Fixing social care is a hot topic right now, especially since the gauntlet has well and truly passed on to the new Prime Minister.
The social care green paper continues to be delayed, and of course, we’re no further forward in finding a solution for the funding crisis.
It seems too complicated to tackle, albeit Boris Johnson has made a promise during his first speech as prime minister about his intention to finally come up with a solution:
“My job is to protect you or your parents or grandparents from the fear of having to sell your home to pay for the costs of care,” he said.
“And so I am announcing now – on the steps of Downing Street – that we will fix the crisis in social care once and for all, and with a clear plan we have prepared to give every older person the dignity and security they deserve.”
That’s certainly a welcome statement, especially if it solves the disparity associated with the postcode lottery of funded care throughout the UK. But how will that translate? Right now, it’s anyone’s guess.
The reality is social care funding has been strained for many years, but it hasn’t stopped the independent sector looking for new and innovative ways to continue to provide critical and necessary services.
More importantly, innovations in assistive technologies have taken a big lead in supporting the sector to meet the huge demands in the wake of an ever-increasing ageing population.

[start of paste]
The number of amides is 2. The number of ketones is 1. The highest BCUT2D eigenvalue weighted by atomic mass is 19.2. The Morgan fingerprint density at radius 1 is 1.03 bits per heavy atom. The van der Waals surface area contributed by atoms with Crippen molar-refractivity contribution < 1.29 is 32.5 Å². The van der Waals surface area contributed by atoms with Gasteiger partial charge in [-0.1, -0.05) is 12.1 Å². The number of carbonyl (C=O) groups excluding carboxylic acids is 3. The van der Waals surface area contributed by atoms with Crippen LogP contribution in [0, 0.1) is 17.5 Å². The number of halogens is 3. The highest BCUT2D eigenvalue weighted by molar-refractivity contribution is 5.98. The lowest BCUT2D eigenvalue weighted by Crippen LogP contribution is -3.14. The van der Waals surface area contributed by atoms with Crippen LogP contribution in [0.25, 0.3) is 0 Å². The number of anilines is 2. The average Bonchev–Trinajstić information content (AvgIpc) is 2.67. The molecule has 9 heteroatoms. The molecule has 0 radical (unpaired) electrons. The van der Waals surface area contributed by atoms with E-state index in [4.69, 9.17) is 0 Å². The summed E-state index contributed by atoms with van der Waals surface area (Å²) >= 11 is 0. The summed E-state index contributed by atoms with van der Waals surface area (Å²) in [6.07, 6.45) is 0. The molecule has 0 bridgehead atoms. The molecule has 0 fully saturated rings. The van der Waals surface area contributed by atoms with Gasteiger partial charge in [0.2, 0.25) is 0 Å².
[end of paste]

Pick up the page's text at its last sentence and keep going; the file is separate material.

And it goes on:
Technology has not only transformed the way care professionals work; it has changed how those receiving care experience those services.
It wasn’t all that long ago that the majority of residential and nursing care homes were operating on a paper-based administration system. It seems unfathomable how person centred care could truly be delivered through such an antiquated system.
However, with closer scrutiny from the Care Quality Commission (CQC) on how social care providers deliver and record care, and the importance of protecting data, as outlined in the recent GDPR rulings, companies like everyLIFE Technologies are taking the lead in supporting the sector in navigating their compliance responsibilities.
With the growing demands on the sector to evidence what they do, growing time constraints on carers to deliver care, and the limits on funding to deliver quality care, it makes sense to find ways of working smarter.
Technology is key to the future growth and development of social care but more importantly it is key to transforming the quality of life of those receiving care.
By Colette Lowe